Heidegger’s linguistics of technology shows a similar agential force in the way uncontrollable dynamics can evolve from the productions of reason. Techne as a force for the development of technicity presents a force among the quanta in conflict. The introduction and expansion of technology produces ontological and epistemological variations of its users, dividuating them as Raunig describes by splitting and segmenting elements of their personality through different emphases. Different linguistics emerge that move beyond reason or human understanding. Decentralised autonomous organisations and blockchains are the most obvious examples of this dynamic, with autonomous codifications and internal systems of trustlessness (“a truth machine”) that move beyond individual or collective control. “Heidegger observes that because of technology, ‘all distances in time and space are shrinking’ and ‘yet the hasty setting aside of all distances brings no nearness; for nearness does not consist in a small amount of distance’”. In the development of a new chronicity, a new subject is being honed which moves beyond the bounds of reason as it doesn’t just require agential adaptation but also instantiates conflict with existing perspectives and knowledge structures. A uchronia of increasing speed, of perceptivity, relationality and personality as technologies warp understandings of being, interrelating these agencies much as reason interrelates with the human. Technological autonomy is an extension of an alien agency, conflicting with established lifeways. Agricultural innovation is indicative of this dynamic, moving from smallholdings, seasonality and crop diversity to intensive methods, year-round production, increasing acreage and monoculture (as through the Green Revolution). This is transformative and dislocating of the farmer as a class subject and concept of being.
Even reason shows similar dynamics to those of technicity in producing after-human agencies and wills. As I mentioned, the automaticity of reason’s extensions are similar to a technocratic political subject. Looking at existing variations of technocratic politics, we see the production of new subjectivities and relations of power. A commitological position is the means of political expression within the majority of bureaucratic agencies (like the Federal Reserve or the European Union). Nested hierarchies with an overarching competence that defines their agential dynamics. The anti-democratic nature of these formations move them beyond the control of the political animal, instead being enmeshed in relations of expertise through transnational class structures. This is a transformation of the governing relations informing democratic nations from the post-war era, as the relations of party structures intimately linked with industrial structures and policies have given way to a post-political constitutionalism of expansive legal codification, whether through voluntary guidelines and terms of service or through greater litigious power through the increasing interventions of the US Supreme Court and the ECJ. This extension of the technocratic subject reifies reason and rationality as the mechanisms for political action, relying on the expertise of jurists, economists and other epistemic communities that go beyond any popular control, creating alternate languages of expression removed from common vernacular.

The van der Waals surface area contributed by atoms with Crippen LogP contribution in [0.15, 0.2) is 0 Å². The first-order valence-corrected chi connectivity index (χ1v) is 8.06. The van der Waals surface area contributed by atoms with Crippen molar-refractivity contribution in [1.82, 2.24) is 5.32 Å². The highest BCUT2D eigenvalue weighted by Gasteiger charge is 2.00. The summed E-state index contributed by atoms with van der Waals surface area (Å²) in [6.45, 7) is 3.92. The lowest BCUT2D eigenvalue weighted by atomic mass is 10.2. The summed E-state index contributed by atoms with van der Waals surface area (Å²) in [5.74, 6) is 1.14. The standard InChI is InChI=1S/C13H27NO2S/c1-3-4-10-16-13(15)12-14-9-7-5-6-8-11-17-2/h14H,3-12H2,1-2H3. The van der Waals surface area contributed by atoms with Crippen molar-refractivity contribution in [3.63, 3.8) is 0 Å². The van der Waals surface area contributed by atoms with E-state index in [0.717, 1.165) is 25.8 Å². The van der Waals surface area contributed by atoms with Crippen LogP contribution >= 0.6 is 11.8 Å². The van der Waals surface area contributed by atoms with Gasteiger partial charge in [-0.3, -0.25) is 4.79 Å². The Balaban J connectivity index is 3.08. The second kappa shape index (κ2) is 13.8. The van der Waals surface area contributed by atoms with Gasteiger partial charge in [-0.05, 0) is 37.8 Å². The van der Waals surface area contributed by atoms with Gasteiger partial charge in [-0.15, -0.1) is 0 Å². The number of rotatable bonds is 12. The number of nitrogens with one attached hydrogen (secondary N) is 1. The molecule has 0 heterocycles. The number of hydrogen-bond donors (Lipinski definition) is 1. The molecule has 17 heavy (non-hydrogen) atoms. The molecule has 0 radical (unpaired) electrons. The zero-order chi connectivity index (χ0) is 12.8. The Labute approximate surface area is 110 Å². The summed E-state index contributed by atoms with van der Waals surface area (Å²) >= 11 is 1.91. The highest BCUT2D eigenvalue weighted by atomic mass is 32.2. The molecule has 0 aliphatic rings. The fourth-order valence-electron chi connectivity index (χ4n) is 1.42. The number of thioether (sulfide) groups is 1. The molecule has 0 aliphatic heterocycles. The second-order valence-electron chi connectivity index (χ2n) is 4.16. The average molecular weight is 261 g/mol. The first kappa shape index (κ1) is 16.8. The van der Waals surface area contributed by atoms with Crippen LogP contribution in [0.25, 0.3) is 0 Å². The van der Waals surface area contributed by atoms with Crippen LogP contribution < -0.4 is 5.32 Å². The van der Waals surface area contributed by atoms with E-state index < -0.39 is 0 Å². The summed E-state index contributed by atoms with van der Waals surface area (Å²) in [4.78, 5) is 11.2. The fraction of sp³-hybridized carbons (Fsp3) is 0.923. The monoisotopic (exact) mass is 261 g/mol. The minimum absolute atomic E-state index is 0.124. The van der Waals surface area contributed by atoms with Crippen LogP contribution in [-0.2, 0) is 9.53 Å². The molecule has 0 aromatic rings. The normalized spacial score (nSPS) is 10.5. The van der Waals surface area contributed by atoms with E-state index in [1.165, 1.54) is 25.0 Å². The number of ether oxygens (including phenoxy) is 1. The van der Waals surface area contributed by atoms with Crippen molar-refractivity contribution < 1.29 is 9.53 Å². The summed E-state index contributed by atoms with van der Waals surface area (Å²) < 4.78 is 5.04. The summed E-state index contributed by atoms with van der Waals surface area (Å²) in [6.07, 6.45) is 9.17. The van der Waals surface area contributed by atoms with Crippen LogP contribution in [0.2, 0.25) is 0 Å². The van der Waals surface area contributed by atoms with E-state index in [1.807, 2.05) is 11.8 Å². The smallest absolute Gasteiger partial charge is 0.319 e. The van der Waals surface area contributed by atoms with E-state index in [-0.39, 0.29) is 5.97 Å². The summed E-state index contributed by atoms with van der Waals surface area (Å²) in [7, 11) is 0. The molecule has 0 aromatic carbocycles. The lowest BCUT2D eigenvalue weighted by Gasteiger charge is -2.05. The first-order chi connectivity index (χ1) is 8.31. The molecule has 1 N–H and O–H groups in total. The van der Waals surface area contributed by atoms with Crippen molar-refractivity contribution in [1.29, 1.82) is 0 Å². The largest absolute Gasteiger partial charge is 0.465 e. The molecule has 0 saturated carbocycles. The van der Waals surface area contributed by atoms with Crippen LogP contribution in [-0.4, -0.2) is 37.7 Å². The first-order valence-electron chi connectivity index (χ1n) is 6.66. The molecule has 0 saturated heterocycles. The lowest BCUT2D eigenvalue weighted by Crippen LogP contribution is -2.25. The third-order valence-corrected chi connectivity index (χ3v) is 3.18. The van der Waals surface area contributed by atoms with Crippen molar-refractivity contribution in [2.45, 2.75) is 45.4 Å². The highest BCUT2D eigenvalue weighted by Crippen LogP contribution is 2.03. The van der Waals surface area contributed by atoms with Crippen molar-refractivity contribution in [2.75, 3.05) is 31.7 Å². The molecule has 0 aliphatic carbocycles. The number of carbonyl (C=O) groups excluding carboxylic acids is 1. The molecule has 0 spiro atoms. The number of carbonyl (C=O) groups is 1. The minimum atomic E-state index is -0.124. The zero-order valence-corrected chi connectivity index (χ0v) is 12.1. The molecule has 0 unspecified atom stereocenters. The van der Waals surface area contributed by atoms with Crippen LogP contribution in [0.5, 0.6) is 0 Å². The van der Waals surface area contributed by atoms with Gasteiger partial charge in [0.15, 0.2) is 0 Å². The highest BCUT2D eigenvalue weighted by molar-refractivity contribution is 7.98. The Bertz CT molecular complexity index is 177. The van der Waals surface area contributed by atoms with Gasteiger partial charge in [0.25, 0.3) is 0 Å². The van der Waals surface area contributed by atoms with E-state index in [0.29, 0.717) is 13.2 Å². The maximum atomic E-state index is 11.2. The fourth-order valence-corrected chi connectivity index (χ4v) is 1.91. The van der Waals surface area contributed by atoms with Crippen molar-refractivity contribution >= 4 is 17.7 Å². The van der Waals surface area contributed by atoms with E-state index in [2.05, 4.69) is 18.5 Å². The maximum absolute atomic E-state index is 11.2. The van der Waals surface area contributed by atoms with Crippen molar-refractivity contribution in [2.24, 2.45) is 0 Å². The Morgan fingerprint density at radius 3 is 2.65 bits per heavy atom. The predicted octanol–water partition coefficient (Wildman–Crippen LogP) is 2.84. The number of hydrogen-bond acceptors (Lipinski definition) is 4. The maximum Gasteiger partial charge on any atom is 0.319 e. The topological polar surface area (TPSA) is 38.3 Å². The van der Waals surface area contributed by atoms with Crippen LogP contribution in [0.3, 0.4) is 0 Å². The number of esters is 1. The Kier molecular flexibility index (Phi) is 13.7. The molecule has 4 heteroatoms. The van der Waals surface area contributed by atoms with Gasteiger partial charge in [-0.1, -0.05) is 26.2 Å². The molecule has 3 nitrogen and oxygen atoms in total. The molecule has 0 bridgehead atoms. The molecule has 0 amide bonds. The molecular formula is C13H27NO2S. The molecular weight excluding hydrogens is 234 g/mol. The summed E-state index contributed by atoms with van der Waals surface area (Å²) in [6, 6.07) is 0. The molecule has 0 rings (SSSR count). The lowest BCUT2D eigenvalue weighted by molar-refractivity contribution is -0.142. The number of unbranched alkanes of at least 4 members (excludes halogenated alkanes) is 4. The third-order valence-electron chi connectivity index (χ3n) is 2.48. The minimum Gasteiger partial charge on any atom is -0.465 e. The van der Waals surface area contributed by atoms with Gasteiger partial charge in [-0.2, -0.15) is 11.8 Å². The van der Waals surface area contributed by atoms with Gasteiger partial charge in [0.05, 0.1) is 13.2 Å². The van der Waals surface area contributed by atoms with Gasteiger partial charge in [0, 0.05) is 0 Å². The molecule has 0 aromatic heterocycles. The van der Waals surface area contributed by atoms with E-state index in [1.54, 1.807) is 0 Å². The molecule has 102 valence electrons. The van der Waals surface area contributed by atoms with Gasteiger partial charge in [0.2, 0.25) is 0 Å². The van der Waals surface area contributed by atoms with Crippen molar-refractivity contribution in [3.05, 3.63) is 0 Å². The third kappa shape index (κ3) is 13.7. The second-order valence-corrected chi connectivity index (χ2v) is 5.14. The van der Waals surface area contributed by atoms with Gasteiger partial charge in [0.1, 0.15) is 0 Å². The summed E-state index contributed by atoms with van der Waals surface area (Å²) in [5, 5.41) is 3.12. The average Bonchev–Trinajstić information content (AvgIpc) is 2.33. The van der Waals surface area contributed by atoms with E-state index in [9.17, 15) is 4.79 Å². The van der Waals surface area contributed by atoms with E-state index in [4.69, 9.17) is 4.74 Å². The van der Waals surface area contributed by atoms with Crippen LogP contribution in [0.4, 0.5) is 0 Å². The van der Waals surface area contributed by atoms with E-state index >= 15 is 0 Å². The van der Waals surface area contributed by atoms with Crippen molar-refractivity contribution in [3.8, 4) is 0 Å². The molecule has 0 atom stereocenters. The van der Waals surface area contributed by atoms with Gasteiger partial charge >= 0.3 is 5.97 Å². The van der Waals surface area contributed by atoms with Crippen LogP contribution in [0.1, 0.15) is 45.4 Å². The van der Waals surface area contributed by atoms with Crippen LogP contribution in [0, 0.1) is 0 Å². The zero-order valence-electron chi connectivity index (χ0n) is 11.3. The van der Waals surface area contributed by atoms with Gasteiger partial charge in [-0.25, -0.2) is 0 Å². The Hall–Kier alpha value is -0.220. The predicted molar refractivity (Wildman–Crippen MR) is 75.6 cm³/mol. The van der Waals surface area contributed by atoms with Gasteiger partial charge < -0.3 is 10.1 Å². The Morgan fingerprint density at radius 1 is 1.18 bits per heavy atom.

The development of unknown unknowns move beyond the purposive capacities of reason or human agency, as autonomous systems with their own causal determinations and linguistics (and symbology) extend their own control, conflicting with human perspectives and making reason a contestable field for differing interpretations (rather than a post-political factuality). This can be conceived as the difference between logistics and logisticality. “Logistics is in hot pursuit of the general intellect in its most concrete form, that is its potential form, its informality, when any time and any space and any thing could happen, could be the next form, the new abstraction”. It is the extension of a rationalised system of production, which sublimates its constituent agencies and produces a collective intelligence as an assemblage. Logisticality is the incalculable outside of logistical perception. It is the production of subjectivity within the relations of objects, information and other intercursive flows under an institutional structure, emerging as an alter-subject removed from established hierarchies which attempt to emplace the human within a particular epistemology (which then attempts to structure their being). Autonomous structures (including Negarestani’s reason) move beyond their originary conditions, developing alternate agencies that undermine or move beyond logistical control. Logisticality will always flow on the back of the entropy of actor-network relations, as actors constantly negotiate and alter the paradigm.
 Bruno Latour, Technology is Society Made Durable
 Erika Cudworth & Stephen Hobden, Of Parts and Wholes: International Relations Beyond the Human
 Paul Virilio, Ground Zero
 Stefano Harney & Fred Moten, The Undercommons: Fugitive Planning & Black Study